Correspondence, records, notes, and
diaries related to the American frontiersman and pioneer James Clyman.
James Clyman (1792-1881) was a typical frontiersman and pioneer settler. Born in Virginia,
he moved first with his parents to Pennsylvania and then to Ohio. He early manifested a
roving disposition, and an eagerness to take part in exploring expeditions. The ascension of
the Missouri River, the Discovery of South Pass in 1824, and the circumnavigation of the
Great Salt Lake in 1826 were among the early pioneering exploits in which he participated.
In partnership with Goulding Arnett, he started one of the first stores in Danville,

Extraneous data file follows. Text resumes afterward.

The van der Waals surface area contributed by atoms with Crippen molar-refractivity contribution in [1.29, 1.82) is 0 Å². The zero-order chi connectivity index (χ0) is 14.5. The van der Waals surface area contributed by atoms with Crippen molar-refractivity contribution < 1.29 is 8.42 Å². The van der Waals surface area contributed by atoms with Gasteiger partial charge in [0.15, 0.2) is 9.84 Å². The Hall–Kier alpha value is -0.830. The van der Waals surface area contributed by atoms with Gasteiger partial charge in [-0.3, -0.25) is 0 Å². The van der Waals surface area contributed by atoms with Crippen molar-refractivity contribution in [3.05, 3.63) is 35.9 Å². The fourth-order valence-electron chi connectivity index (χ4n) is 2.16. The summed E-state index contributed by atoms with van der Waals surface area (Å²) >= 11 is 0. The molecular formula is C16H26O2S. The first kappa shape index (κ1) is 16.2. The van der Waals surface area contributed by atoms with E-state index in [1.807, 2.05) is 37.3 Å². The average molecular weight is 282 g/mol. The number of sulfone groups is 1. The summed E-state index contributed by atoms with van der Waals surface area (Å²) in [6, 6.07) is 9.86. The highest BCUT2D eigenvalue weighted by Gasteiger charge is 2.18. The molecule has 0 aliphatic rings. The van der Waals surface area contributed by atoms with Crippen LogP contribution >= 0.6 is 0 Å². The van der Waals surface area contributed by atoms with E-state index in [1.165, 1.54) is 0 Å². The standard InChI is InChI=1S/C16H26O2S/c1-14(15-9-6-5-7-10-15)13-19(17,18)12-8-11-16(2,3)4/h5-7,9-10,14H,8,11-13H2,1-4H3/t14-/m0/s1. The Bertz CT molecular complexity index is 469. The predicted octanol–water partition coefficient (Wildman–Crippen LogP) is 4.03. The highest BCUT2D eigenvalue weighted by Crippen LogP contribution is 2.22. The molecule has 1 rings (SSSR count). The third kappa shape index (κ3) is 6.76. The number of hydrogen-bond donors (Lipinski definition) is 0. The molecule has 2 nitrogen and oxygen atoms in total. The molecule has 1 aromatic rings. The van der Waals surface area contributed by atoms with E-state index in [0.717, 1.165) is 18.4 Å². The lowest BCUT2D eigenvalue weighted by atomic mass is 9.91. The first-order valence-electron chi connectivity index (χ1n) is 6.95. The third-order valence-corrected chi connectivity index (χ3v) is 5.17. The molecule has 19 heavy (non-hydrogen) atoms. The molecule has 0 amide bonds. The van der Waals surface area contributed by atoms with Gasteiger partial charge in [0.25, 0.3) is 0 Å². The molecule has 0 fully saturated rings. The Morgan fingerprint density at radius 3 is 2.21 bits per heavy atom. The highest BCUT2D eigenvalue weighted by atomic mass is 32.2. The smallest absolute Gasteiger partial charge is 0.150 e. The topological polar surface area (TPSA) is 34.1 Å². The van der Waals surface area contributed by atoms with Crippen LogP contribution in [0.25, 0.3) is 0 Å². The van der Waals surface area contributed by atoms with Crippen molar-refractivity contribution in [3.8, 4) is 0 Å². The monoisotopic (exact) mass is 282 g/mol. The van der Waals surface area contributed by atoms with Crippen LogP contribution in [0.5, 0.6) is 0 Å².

Illinois. He served as a mounted ranger in the Black Hawk War, enlisting and remaining for a
time in Jacob Early's company, in which Abraham Lincoln also was a private. In 1844 he again
set out for the West, this time with a party of emigrants from Independence, Missouri, which
was bound for Oregon. He returned to Missouri in 1846, and in 1848 accompanied another
emigrant party across the country. He then settled in Napa, California, where he married and
spent the remaining thirty-three years of his life.
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